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Second Reading Speech by Mrs Josephine Teo, Minister of State for Finance and Transport on the Singapore Accountancy Commission Bill at The Parliament, 14 Jan 2013

14 Jan 2013

1. Mr Speaker, Sir, I beg to move, “That the Bill be now read a Second time.”

2.  Sir, let me first set out the context for the proposed Bill to establish the Singapore Accountancy Commission, or SAC for short.


3. Singapore’s reputation as a trusted business hub is underpinned by our emphasis on strong corporate governance and a robust regulatory environment. In part, this has been due to the quality of our accountancy professionals in preparing and upholding financial reporting standards and best practices.

4. The accountancy sector is also experiencing strong growth. In the 10 years between 2000 and 2010, operating receipts grew at a compounded annual growth rate of about 6% while export of services increased twelve-fold1.

5. Accountancy related firms alone employ more than 11,000 workers, with the majority being professional staff. This is comparable to the medical and legal sectors which have about 5,000 2 , and 10,000 3 professionals respectively. Many accountancy trained
professionals also serve in key roles like chief financial officers and finance executives within companies4 . In short, the accountancy sector is an important contributor to Singapore’s vibrant business landscape.

6. In 2008, recognising its potential for further growth, MOF convened the Committee to Develop the Accountancy Sector, or CDAS for short, to undertake a holistic review of the sector. Members of the business community, audit firms and professional accountancy bodies were extensively consulted as part of this review. In its final report submitted in 2010, CDAS unveiled an exciting vision of Singapore as a leading global accountancy hub.

Proposed SAC Bill

Establishment of the SAC

7. One of the key recommendations in the CDAS report was to set up the SAC, to lead the transformation.  Significantly, the establishment of the SAC will put the accountancy profession on a similar footing as the legal, medical, architectural and engineering professions in Singapore which are championed by their respective statutory bodies5.

8. One important consideration in the set-up of the SAC is how it would interact with the professional bodies.  In advanced jurisdictions such as the UK and Australia, the professional bodies actively seek to uplift the standing of the sector and quality of their members, which is also the case in Singapore.  Given the merits of a private-public partnership approach, the SAC will not be set up as a membership body. Instead, it will act as an umbrella body pulling together the resources and coordinating the efforts of relevant stakeholders such as the regulators, professional bodies and audit firms.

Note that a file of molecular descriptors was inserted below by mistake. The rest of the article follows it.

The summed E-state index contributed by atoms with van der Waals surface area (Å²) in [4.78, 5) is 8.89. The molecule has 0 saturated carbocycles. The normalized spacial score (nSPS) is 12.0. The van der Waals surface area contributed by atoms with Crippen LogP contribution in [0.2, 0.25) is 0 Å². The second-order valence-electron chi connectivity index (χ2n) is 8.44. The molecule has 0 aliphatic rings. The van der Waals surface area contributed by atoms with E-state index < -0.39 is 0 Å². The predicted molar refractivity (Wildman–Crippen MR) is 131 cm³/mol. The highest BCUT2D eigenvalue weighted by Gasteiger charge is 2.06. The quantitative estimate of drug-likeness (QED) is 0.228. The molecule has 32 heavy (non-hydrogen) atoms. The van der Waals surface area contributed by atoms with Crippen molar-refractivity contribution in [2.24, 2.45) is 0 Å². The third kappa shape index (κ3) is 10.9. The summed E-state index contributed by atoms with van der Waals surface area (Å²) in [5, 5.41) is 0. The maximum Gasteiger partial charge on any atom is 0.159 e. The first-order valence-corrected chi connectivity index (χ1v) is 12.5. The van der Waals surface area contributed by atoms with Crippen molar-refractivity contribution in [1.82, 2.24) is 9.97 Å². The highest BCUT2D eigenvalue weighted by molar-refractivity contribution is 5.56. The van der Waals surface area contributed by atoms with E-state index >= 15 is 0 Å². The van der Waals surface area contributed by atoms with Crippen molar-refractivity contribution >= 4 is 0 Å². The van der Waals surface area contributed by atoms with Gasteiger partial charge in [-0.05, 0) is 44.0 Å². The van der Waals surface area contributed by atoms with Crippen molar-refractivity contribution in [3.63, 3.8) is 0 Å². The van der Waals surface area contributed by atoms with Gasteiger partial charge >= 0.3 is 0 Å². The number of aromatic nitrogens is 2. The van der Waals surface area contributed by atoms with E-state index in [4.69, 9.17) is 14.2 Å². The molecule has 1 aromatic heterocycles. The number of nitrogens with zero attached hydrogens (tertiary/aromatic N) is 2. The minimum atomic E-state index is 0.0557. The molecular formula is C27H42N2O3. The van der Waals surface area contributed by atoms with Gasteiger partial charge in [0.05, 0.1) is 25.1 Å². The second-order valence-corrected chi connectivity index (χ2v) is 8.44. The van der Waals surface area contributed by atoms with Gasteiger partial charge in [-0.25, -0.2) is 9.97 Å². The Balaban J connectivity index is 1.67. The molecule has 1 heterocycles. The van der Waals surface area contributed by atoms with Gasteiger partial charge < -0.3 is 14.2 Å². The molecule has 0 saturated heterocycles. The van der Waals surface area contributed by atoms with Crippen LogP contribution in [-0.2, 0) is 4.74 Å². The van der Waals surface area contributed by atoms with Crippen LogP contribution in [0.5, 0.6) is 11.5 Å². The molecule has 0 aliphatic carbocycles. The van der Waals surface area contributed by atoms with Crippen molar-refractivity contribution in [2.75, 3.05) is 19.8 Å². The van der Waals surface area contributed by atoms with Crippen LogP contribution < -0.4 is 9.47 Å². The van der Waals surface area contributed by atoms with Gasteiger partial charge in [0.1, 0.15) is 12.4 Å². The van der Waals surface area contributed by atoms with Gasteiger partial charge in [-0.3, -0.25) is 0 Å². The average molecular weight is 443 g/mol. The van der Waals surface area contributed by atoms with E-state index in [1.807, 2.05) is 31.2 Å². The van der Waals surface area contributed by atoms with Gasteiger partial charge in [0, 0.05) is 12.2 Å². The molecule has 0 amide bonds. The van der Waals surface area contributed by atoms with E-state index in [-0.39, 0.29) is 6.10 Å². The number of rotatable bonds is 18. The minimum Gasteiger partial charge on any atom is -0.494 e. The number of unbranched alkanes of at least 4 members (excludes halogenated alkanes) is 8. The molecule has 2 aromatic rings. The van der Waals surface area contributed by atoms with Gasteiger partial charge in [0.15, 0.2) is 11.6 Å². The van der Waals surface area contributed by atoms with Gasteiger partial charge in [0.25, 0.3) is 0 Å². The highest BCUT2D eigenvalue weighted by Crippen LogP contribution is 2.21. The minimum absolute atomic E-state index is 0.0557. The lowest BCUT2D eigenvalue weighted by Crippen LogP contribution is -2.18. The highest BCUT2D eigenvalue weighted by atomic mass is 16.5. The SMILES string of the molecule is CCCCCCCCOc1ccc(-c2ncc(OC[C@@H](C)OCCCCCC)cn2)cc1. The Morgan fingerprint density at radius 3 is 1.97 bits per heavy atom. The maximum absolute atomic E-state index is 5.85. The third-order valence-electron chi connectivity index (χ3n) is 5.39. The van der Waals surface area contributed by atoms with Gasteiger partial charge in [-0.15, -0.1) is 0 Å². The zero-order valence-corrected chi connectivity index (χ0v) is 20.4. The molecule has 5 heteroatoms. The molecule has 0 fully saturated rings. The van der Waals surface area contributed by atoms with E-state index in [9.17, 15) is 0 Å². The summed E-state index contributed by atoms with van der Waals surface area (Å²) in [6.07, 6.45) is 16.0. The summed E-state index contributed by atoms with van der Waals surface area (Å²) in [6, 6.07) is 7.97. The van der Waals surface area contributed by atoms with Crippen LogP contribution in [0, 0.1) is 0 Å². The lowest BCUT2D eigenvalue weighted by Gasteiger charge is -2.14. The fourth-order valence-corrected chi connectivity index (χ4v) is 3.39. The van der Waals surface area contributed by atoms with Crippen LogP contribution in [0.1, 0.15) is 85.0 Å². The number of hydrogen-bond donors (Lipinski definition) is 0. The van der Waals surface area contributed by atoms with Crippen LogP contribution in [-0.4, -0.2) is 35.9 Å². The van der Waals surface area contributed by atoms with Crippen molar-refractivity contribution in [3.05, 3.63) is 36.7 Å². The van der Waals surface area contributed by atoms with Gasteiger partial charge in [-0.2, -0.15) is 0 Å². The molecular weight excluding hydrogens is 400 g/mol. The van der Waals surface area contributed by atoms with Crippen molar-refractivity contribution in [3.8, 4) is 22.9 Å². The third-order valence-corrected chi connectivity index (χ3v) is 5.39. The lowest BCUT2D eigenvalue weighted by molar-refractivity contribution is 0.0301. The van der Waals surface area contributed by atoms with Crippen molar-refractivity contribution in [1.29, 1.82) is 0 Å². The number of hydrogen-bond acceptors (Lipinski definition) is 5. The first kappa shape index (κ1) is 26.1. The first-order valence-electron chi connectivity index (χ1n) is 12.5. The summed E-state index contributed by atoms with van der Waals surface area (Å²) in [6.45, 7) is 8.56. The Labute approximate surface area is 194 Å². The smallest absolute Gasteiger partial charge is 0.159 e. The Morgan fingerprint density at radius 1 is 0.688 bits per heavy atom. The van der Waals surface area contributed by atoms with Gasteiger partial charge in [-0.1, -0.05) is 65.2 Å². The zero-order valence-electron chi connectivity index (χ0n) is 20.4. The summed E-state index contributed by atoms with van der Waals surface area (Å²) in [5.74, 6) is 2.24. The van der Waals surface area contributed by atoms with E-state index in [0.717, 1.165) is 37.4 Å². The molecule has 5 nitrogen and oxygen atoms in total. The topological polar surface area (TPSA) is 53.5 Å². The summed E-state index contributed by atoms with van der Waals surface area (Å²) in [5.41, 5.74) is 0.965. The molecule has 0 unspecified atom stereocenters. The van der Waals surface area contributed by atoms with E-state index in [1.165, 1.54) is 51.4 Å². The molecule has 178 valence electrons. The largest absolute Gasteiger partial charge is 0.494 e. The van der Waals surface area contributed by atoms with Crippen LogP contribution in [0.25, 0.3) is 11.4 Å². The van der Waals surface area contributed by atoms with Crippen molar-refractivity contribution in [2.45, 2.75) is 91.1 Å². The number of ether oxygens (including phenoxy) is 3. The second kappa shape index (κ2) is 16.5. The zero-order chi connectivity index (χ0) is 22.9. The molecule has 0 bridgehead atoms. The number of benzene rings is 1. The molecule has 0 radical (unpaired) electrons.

9. The establishment of the SAC is set out in Part I to VI of the SAC Bill.

Chartered Accountants of Singapore

10. As part of its review, CDAS also noted that many leading markets such as Australia, Hong Kong, the United Kingdom and the United States have their own distinct accountancy professional qualifications which are recognised for their rigour and international portability. Although we already have high-quality accountancy training in our universities, CDAS recommended that it was critical for Singapore to develop our own high-quality and rigorous post-university Singapore Qualification Programme, or Singapore QP for short, if we aspired to be a leading accountancy hub.

11. A candidate who successfully completes the Singapore QP will be eligible to register himself as a Chartered Accountant of Singapore (“Chartered Accountant”). The introduction of the Singapore QP and the Chartered Accountant designation provides an opportunity to build up the international stature of our accountancy professionals and will open up significant new opportunities for them.

12. The use of the Chartered Accountant designation will be protected under the SAC Act to ensure that we uphold its quality and international standing. The relevant provisions are set out in Part VII of the Bill.

(i) Designated Entity

13.  In line with the partnership approach I outlined earlier, we will appoint the Institute of Certified Public Accountants of Singapore, or ICPAS for short, as a Designated Entity to oversee the registration of a Chartered Accountant on behalf of the SAC.  ICPAS has a long and established history in our accountancy sector. It is also the largest professional body in Singapore with about 25,000 members.